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Iraq issues Turkey travel advisory after resort bombing

Iraq issues Turkey travel advisory after bombing kills tourists at Kurdistan resort
2 min read
21 July, 2022
Iraqis should not travel to Turkey 'for their own safety and in solidarity with the blood of the martyrs', the Iraqi culture ministry said.
All of the casualties in Wednesday's bombing were Iraqi tourists, Kurdish officials have said [AFP via Getty]

Iraq has advised its citizens not to travel to Turkey after a Turkish airstrike on Iraqi Kurdistan killed nine people on Wednesday.

At least nine Iraqi civilians were killed and 23 others wounded when several Turkish artillery shells hit a tourist resort in the Duhok province of Iraqi Kurdistan, according to officials.

State media reported the culture ministry as saying that Iraqis should not travel to Turkey "for their own safety and in solidarity with the blood of the martyrs".

All of the casualties were Iraqi tourists visiting from further south in the sweltering country to enjoy cooler weather, Kurdish officials said.

Mustafa al-Kadhimi, Iraq's prime minister, has ordered an investigation into the incident and has sent his foreign minister and senior military commanders to the targeted area.

Turkey regularly conducts airstrikes on Iraqi territory, saying this is to flush out the Kurdistan Workers' Party (PKK), an armed Kurdish group that has fought for  autonomy in Turkey and is mostly based in the mountains of the far north of Iraq, in the Kurdistan region.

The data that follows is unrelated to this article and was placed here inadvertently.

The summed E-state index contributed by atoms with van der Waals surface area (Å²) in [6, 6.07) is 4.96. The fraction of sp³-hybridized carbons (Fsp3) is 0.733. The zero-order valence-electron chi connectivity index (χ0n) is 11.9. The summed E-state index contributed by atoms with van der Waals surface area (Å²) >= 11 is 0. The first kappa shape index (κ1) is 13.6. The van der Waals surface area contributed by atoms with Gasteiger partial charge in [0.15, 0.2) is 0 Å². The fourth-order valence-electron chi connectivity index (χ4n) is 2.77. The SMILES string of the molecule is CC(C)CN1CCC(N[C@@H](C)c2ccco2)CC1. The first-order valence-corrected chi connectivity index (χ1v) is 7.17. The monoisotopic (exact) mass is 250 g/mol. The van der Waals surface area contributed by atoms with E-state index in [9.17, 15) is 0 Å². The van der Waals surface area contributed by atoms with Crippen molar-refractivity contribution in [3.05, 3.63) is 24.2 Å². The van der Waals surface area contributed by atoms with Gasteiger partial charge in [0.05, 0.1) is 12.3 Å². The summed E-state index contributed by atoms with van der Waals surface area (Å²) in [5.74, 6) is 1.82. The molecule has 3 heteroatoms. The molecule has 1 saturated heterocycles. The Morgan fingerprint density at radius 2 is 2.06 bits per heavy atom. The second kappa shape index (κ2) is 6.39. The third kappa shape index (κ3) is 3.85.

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Though Iraq condemns Turkey's bombings, it rarely acts any further. Turkey is a major trade partner for Iraq, and the arid country, which is suffering a major water crisis, is at the mercy of Ankara for the downstream flow of water.

But parliamentarians and other political figures are angry over the bombing, calling for concrete action to be taken against Turkey.

Influential Shia cleric Muqtada al-Sadr, head of the Sadrist Movement, said all air and land travel to Turkey should be stopped.

The head of parliament's pro-Iran Fatah alliance, Hadi Al-Amiri, also demanded that the Turkey-Iraq border be shut and that Turkish companies no longer operate in Iraq.

Public anger over the bombing came to a boil when protesters stormed the Turkish embassy in Baghdad late on Wednesday, lowering the Turkish flag and burning it as a protest against the Turkish attack on the civilian resort.

Iraqi social media users have also called for a boycott of Turkish goods. Iraq's foreign ministry has yet to issue an advisory on travel to Turkey.